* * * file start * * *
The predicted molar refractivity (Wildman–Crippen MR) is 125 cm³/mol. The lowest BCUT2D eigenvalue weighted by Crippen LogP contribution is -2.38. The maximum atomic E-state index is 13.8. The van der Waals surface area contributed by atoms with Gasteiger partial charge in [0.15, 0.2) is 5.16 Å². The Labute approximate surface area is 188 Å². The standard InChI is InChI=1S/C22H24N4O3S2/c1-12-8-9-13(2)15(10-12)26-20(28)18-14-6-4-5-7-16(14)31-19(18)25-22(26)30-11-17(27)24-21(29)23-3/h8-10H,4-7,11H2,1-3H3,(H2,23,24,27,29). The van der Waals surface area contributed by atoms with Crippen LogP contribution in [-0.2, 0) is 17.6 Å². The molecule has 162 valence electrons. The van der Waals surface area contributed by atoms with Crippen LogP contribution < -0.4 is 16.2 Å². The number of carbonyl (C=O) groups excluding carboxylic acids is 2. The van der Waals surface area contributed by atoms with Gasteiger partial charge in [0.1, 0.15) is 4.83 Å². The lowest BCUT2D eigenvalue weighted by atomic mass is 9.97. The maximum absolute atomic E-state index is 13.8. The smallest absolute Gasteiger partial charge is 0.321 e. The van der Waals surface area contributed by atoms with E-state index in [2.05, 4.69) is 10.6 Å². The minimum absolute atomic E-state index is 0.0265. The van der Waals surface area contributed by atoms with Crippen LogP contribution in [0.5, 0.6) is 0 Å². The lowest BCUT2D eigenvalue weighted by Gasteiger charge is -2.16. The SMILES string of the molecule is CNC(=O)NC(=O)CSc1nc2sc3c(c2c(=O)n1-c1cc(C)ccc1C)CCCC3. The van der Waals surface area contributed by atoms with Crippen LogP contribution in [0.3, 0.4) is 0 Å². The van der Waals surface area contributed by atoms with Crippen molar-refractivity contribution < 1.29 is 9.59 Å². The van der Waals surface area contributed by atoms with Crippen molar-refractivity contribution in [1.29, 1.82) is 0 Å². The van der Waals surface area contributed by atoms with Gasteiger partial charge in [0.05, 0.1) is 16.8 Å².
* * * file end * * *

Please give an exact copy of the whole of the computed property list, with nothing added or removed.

The predicted molar refractivity (Wildman–Crippen MR) is 125 cm³/mol. The lowest BCUT2D eigenvalue weighted by Crippen LogP contribution is -2.38. The maximum atomic E-state index is 13.8. The van der Waals surface area contributed by atoms with Gasteiger partial charge in [0.15, 0.2) is 5.16 Å². The Labute approximate surface area is 188 Å². The standard InChI is InChI=1S/C22H24N4O3S2/c1-12-8-9-13(2)15(10-12)26-20(28)18-14-6-4-5-7-16(14)31-19(18)25-22(26)30-11-17(27)24-21(29)23-3/h8-10H,4-7,11H2,1-3H3,(H2,23,24,27,29). The van der Waals surface area contributed by atoms with Crippen LogP contribution in [-0.2, 0) is 17.6 Å². The molecule has 162 valence electrons. The van der Waals surface area contributed by atoms with Crippen LogP contribution < -0.4 is 16.2 Å². The number of carbonyl (C=O) groups excluding carboxylic acids is 2. The van der Waals surface area contributed by atoms with Gasteiger partial charge in [0.1, 0.15) is 4.83 Å². The lowest BCUT2D eigenvalue weighted by atomic mass is 9.97. The maximum absolute atomic E-state index is 13.8. The smallest absolute Gasteiger partial charge is 0.321 e. The van der Waals surface area contributed by atoms with E-state index in [2.05, 4.69) is 10.6 Å². The minimum absolute atomic E-state index is 0.0265. The van der Waals surface area contributed by atoms with Crippen LogP contribution in [0.5, 0.6) is 0 Å². The lowest BCUT2D eigenvalue weighted by Gasteiger charge is -2.16. The SMILES string of the molecule is CNC(=O)NC(=O)CSc1nc2sc3c(c2c(=O)n1-c1cc(C)ccc1C)CCCC3. The van der Waals surface area contributed by atoms with Crippen LogP contribution in [0.3, 0.4) is 0 Å². The van der Waals surface area contributed by atoms with Crippen molar-refractivity contribution < 1.29 is 9.59 Å². The van der Waals surface area contributed by atoms with Crippen molar-refractivity contribution in [1.29, 1.82) is 0 Å². The van der Waals surface area contributed by atoms with Gasteiger partial charge in [0.05, 0.1) is 16.8 Å².